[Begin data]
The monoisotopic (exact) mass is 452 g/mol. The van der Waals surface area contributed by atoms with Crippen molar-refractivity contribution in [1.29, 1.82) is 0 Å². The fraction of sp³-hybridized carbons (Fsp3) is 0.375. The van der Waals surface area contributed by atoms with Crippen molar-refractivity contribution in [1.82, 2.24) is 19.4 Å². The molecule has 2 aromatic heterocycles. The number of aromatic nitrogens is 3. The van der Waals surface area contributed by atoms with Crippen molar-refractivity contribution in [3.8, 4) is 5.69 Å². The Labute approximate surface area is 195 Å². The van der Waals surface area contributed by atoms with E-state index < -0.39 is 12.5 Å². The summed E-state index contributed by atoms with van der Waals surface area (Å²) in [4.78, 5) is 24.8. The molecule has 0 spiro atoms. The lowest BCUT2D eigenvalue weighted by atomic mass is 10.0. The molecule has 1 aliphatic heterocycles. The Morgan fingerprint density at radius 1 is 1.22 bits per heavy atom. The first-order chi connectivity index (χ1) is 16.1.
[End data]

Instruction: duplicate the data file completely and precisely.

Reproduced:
The monoisotopic (exact) mass is 452 g/mol. The van der Waals surface area contributed by atoms with Crippen molar-refractivity contribution in [1.29, 1.82) is 0 Å². The fraction of sp³-hybridized carbons (Fsp3) is 0.375. The van der Waals surface area contributed by atoms with Crippen molar-refractivity contribution in [1.82, 2.24) is 19.4 Å². The molecule has 2 aromatic heterocycles. The number of aromatic nitrogens is 3. The van der Waals surface area contributed by atoms with Crippen molar-refractivity contribution in [3.8, 4) is 5.69 Å². The Labute approximate surface area is 195 Å². The van der Waals surface area contributed by atoms with E-state index < -0.39 is 12.5 Å². The summed E-state index contributed by atoms with van der Waals surface area (Å²) in [4.78, 5) is 24.8. The molecule has 0 spiro atoms. The lowest BCUT2D eigenvalue weighted by atomic mass is 10.0. The molecule has 1 aliphatic heterocycles. The Morgan fingerprint density at radius 1 is 1.22 bits per heavy atom. The first-order chi connectivity index (χ1) is 16.1.